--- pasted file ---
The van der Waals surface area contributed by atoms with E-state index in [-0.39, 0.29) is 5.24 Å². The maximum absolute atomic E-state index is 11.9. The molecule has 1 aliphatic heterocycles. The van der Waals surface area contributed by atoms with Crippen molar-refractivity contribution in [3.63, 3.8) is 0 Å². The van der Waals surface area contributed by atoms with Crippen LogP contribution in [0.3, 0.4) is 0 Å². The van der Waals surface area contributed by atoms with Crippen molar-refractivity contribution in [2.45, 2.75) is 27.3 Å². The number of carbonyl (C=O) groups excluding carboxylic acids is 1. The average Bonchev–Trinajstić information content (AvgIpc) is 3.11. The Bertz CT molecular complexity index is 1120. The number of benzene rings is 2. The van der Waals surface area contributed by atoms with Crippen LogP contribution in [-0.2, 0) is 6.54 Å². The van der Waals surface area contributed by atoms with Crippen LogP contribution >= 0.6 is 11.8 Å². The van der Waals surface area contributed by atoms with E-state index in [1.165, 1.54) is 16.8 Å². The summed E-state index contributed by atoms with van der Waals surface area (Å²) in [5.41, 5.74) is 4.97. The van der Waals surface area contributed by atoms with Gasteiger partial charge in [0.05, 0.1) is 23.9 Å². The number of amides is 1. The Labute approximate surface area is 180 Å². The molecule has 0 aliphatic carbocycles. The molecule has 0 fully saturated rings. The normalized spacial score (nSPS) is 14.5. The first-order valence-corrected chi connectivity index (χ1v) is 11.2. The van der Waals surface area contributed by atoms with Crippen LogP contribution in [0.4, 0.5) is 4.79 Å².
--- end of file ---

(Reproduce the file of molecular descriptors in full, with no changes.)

The van der Waals surface area contributed by atoms with E-state index in [-0.39, 0.29) is 5.24 Å². The maximum absolute atomic E-state index is 11.9. The molecule has 1 aliphatic heterocycles. The van der Waals surface area contributed by atoms with Crippen molar-refractivity contribution in [3.63, 3.8) is 0 Å². The van der Waals surface area contributed by atoms with Crippen LogP contribution in [0.3, 0.4) is 0 Å². The van der Waals surface area contributed by atoms with Crippen molar-refractivity contribution in [2.45, 2.75) is 27.3 Å². The number of carbonyl (C=O) groups excluding carboxylic acids is 1. The average Bonchev–Trinajstić information content (AvgIpc) is 3.11. The Bertz CT molecular complexity index is 1120. The number of benzene rings is 2. The van der Waals surface area contributed by atoms with Crippen LogP contribution in [-0.2, 0) is 6.54 Å². The van der Waals surface area contributed by atoms with Crippen LogP contribution >= 0.6 is 11.8 Å². The van der Waals surface area contributed by atoms with E-state index in [1.165, 1.54) is 16.8 Å². The summed E-state index contributed by atoms with van der Waals surface area (Å²) in [5.41, 5.74) is 4.97. The van der Waals surface area contributed by atoms with Gasteiger partial charge in [0.05, 0.1) is 23.9 Å². The number of amides is 1. The Labute approximate surface area is 180 Å². The molecule has 0 aliphatic carbocycles. The molecule has 0 fully saturated rings. The normalized spacial score (nSPS) is 14.5. The first-order valence-corrected chi connectivity index (χ1v) is 11.2. The van der Waals surface area contributed by atoms with Crippen LogP contribution in [0.4, 0.5) is 4.79 Å².